NYCHA Speaks Residents’ Languages

Millie Molina & LAS at Bronx Property Management Briefing at 1200 Waters Place

The sounds of New York City on any given day include construction, horns honking, trains racing through tunnels, and New Yorkers speaking to each other in hundreds of languages. NYCHA has a policy to ensure that residents, Section 8 voucher holders, and applicants who have limited English proficiency (LEP) have meaningful access to its programs and activities.

Since July 2016, Millie Molina, NYCHA’s Language Access Coordinator, has visited staff around the city hosting what she refers to as “language road shows,” where she discusses the dos and don’ts of NYCHA’s Language Assistance Services Policy. Ms. Molina is also the Senior Manager for Events and Communications Services in the Department of Communications and oversees NYCHA’s Language Services Unit (LSU), which includes two Spanish, two Chinese, and two Russian interpreters, representing the most common languages spoken at NYCHA, as well as NYCHA’s Language Bank, which includes over 140 employee-volunteers who speak 34 languages that can help.

“All NYCHA staff play an important role to ensure NYCHA residents, regardless of their proficiency in English, have access to quality customer service. I began these road shows to make sure employees understand the policy and engage them in an interactive Q&A session,” said Ms. Molina. “Language should never be a barrier between the work we do and the residents we serve.”

Ms. Molina recently visited the Bronx Customer Contact Center to lead two information sessions. At the Bronx CCC, the most commonly spoken languages besides English include Spanish, Chinese (Cantonese and Mandarin), Russian, French, and Bengali.

Ms. Molina walked each group through the steps to take when communicating with a person who doesn’t speak English:

  1. Use the Language Identification Card to identify the language he/she speaks;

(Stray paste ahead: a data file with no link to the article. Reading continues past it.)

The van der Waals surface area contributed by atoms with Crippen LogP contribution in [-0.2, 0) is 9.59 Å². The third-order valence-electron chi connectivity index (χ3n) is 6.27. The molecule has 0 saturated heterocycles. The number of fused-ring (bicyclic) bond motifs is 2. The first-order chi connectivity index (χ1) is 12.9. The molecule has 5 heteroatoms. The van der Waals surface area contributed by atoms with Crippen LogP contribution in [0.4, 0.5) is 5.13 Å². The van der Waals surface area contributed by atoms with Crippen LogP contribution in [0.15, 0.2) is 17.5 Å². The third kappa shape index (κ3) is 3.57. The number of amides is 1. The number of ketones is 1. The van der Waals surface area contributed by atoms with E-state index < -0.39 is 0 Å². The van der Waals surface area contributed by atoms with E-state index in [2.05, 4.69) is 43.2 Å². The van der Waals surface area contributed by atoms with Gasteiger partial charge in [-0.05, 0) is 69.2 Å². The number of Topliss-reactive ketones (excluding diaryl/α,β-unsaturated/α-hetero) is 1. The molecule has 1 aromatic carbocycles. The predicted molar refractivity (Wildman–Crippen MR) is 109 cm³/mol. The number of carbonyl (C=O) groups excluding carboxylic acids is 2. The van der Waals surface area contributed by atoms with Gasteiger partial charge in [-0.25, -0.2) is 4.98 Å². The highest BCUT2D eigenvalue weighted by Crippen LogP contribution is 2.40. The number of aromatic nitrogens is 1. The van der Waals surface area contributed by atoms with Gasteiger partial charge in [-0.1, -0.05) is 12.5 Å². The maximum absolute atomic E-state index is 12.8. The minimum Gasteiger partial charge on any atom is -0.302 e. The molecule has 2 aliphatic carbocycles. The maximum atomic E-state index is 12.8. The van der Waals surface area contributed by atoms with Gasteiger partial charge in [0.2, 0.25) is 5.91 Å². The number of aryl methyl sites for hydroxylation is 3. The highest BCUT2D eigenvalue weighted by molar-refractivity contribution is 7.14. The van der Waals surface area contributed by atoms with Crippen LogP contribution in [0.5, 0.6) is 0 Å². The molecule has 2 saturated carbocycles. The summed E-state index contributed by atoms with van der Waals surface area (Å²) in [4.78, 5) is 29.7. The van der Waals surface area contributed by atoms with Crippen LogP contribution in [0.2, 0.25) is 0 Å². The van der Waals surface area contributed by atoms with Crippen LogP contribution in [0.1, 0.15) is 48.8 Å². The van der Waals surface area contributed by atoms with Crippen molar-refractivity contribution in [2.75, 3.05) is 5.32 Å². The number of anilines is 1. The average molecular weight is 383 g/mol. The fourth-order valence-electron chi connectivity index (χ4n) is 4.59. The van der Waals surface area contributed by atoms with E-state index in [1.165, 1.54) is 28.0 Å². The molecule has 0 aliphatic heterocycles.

2. Find a bilingual staff person who can act as interpreter;
  3. If a staff member isn’t available to help, contact the Language Assistance Hotline at 212-306-4444 for an on-demand, over-the-phone interpreter; or
  4. Use the back of the Language ID Card to arrange an in-person interpreter if the LEP person wants to schedule an appointment. These requests are made by calling LSU at 212-306-4443 or emailing

Ms. Molina also stressed that staff must not allow a minor to serve as an interpreter and should never tell residents that they need to bring their own interpreter.
In addition to providing help with written translations and appointments for in-person interpreters, NYCHA’s Language Services Unit can also arrange for sign language interpreters for people who are hearing impaired. All of these services are provided for free to residents and applicants.

Jonathan Williams, Walk-In Center Manager at the Bronx CCC, participated in one of the sessions with his team. He said one of the most informative parts of the info session was “learning about all of the different services we as an organization provide to customers of different cultures, backgrounds, and nationalities, from language assistance to assisting persons with disabilities, by providing sign language services and translated documents.”

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